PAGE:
Aces on Bridge — Daily Columns

The Aces on Bridge: Sunday, January 13th, 2019

How would you handle a hand like ♠ J-4,  K-6-5-4,  K-Q-4-2, ♣ 8-7-2, facing a strong no-trump? Would vulnerability or the form of scoring affect your decision?

Gun for Hire, Orlando, Fla.

It seems clearly right to start with a Stayman two-club call, with the intention of merely inviting game even if you find a heart fit. The honors in the long suits somewhat compensate for your lack of intermediates. With some heart intermediates, you might persuade me to do more. If vulnerable at teams, I might bid to four hearts if we found a fit.

If the opponents intervene over our no-trump, what would you recommend I play to describe my hand? Is Stolen Bid an approved gadget?

Barabbas, Madison, Wis.

Both opener and his partner must be able to bid all the suits efficiently. (The transfer element is less vital.) Each player should be able to double with shortage since that is the hand you are most likely to want to compete on. Responder can play transfers and Stayman over an artificial double or a call of two clubs — with double acting as Stayman. After higher intervention, new suits should be natural at the two-level and forcing at the three-level. The meaning of a two-no-trump call as Lebensohl is discussed at

In second seat, I had ♠ A-Q-7-2,  K-4,  K-Q-J-9-5, ♣ Q-4, and opened one diamond. The next hand overcalled two hearts, my partner doubled, and the next player jumped to four hearts pre-emptive. I had planned to jump to four spades and wasn’t sure if that call would suffice here — or what slam try to make.

Missing Out, Mexico City, Mexico

If your right-hand opponent had let you jump to four spades, you would probably have made that call. As it is, you certainly want to make a slam try; but does a jump to five spades ask for a heart control? Does four no-trump suggest the minors here rather than being key-card? I’ll settle for bidding four spades and hope partner can do more with real extras.

My partner and I have been arguing about whether there is any sort of hand that would pass in first or second chair and then back into the opponent’s auction with a pre-empt. Is such a thing possible?

Better Late Than Never, Springfield, Mass.

There must be hands with the shape for a pre-empt but not the right honor location, where you might pass initially but decide to pre-empt later. Similarly, you may have a hand with too much defense or with a sidesuit. When vulnerable, you might also not have a good enough suit to act on initially. Whenever your partner bids, though, jumps by a passed hand in a new suit will not be a single-suited pre-empt but should show fit for your partner.

Holding ♠ Q-7-3-2,  K-Q,  A-J-4-3, ♣ A-Q-3, please discuss what you might open and why.

No Way Jose, Bellingham, Wash.

Not all 18-counts are created equal. This hand, with its doubleton heart honors not pulling their full weight and no intermediates, looks like a strong no-trump to me. You could persuade me that if your no-trump range includes good 14-counts, then you should go high and not low; I’ll take that under advisement. At pairs, though, I’d reluctantly open one diamond so as to go with the field.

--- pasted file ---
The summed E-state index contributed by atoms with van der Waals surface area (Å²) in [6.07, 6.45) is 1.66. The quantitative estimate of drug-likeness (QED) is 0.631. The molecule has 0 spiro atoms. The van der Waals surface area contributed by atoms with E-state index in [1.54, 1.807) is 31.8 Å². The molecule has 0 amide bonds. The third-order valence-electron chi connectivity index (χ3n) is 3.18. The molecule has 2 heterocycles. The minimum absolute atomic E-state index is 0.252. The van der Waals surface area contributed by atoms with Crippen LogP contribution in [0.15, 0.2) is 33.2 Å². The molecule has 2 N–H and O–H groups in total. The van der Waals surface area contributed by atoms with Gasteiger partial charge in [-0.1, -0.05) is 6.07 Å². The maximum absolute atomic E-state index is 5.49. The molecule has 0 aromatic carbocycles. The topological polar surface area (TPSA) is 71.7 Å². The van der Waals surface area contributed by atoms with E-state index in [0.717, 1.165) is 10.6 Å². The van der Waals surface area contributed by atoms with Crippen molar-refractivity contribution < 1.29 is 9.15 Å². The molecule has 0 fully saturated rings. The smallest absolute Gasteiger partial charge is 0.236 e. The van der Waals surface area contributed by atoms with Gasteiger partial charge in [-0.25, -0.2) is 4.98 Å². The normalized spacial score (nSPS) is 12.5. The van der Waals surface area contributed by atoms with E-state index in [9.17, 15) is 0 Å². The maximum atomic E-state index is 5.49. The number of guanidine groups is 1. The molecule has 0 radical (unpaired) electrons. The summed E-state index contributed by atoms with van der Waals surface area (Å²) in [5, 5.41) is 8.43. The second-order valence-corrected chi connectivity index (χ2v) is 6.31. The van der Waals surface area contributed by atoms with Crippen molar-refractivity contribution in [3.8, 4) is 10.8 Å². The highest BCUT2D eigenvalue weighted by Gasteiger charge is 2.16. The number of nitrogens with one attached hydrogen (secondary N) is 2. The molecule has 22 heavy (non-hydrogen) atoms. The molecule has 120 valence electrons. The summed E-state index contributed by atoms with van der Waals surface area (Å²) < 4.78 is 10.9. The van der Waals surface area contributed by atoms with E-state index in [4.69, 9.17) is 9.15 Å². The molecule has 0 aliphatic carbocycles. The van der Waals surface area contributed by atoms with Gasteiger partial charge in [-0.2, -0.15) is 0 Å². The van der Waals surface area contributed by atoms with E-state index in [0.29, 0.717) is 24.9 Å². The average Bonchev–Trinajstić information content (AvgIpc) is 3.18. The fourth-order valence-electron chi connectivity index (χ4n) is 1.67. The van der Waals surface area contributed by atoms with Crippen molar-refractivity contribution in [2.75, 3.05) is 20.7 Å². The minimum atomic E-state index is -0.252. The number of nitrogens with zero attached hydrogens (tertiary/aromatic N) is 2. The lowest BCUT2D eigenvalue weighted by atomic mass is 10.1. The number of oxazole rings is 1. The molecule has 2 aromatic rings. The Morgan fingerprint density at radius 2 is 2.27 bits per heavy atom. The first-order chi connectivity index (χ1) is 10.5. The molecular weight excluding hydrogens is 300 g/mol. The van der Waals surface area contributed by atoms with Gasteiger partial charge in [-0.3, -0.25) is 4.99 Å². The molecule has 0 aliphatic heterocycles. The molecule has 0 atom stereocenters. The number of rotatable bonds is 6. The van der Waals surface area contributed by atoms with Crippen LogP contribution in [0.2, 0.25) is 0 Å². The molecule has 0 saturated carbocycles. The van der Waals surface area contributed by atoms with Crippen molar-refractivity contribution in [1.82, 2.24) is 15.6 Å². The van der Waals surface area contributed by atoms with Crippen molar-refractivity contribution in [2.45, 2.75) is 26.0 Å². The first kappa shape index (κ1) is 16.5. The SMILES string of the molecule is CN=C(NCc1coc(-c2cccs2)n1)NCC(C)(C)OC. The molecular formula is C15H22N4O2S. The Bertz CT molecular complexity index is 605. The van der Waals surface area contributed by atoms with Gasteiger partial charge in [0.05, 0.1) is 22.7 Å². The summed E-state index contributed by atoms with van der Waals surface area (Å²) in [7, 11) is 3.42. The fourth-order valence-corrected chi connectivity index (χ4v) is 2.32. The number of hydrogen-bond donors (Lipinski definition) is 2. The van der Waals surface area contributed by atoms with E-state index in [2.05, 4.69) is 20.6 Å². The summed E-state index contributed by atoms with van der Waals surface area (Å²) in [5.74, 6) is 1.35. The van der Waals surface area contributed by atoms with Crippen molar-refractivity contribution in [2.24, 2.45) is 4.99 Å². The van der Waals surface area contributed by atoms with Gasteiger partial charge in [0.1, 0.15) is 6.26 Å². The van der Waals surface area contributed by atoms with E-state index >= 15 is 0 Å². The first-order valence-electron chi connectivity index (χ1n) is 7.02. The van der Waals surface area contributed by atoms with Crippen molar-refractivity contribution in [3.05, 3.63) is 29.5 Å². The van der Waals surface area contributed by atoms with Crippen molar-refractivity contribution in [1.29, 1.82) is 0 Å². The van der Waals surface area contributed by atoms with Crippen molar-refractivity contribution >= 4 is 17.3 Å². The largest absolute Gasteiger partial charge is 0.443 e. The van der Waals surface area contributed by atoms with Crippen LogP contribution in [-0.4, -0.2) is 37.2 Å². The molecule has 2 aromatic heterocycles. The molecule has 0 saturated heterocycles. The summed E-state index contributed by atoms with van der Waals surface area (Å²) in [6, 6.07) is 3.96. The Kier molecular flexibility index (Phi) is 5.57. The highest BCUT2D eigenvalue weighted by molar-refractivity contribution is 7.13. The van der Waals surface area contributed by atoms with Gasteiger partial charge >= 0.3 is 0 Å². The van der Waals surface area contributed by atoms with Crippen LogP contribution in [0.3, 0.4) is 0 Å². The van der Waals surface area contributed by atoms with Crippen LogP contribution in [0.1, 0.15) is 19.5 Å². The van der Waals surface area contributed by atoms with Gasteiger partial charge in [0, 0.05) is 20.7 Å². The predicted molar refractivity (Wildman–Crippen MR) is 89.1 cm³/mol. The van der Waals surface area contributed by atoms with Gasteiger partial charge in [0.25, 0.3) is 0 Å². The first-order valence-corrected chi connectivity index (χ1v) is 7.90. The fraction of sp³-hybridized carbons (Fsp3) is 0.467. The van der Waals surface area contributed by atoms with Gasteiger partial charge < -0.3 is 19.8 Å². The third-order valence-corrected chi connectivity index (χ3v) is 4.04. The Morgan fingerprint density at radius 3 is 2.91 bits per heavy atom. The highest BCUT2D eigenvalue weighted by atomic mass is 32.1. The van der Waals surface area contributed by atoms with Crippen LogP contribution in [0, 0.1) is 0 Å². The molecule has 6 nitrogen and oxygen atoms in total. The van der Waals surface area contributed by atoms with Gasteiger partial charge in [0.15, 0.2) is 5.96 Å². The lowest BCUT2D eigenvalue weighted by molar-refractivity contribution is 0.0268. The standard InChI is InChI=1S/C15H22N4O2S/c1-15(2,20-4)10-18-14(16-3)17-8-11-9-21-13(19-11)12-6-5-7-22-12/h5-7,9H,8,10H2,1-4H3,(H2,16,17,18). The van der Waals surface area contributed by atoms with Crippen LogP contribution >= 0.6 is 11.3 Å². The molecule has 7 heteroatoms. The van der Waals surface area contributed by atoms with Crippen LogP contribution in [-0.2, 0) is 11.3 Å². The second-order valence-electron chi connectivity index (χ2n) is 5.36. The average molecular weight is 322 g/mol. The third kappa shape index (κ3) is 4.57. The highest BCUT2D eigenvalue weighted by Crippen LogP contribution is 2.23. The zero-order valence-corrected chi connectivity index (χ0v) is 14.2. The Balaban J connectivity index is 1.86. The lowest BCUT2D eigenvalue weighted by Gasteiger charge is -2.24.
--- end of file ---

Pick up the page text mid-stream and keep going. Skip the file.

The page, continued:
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ClarksburgJanuary 27th, 2019 at 4:44 pm

Hello Bobby
A follow-up for clarification re your response to Barabbas’ question.
When the interference is 2D, 2H or 2S, should Responder’s Double always show or strongly imply shortage in their suit? (some Intermediate-level cookbook teaching would have it show an 8+ defensive hand shape, with a good 4+ holding in their suit).

Bobby WolffJanuary 27th, 2019 at 5:37 pm

Hi Clarksburg,

Obviously there are different ways to handle this somewhat subtle problem, but the only constructive suggestion I can offer is understanding the method, not necessarily trying to memorize the stated specifics (TBD after the concept is clear).

We are recommending TO doubles, mainly because of increased frequency of their use. Of course, the old fashioned method for doubles over opponent’s overcalls of 1NT were for penalty, but the modern (above) basically becomes the opposite.

Again and when discussing beforehand keep in mind the above, choose one or the other, and then talk about specifics about handling 2 suited overcalls and their ramifications. (don’t forget using cue bids, if and when the opponent’s suit or suits become known)

Nothing is perfect, nor, believe it or not, totally imperfect either. However two inexperienced players may combine their bridge training to have their responses (or to just mention generally) their followups be contradictory to their original intention.

The bad news is mayhem leading to confusion, but the very good news is that if and when both players have at least a decent sense of overall bridge bidding logic, they will come out whole, and more than that, have the confidence between them to extend that over to many other aspects of bidding in competition, especially involving the difference between having fits and bidding offensively against having misfits and therefore tailoring their bidding choices to doubling aggressive opponents rather than bidding on, (a misfit for one partnership becomes a misfit for both).

Yes, it takes some logical bridge thinking, but without which, there is too low a ceiling beyond which that player (or partnership) will doubtfully not ever progress beyond.

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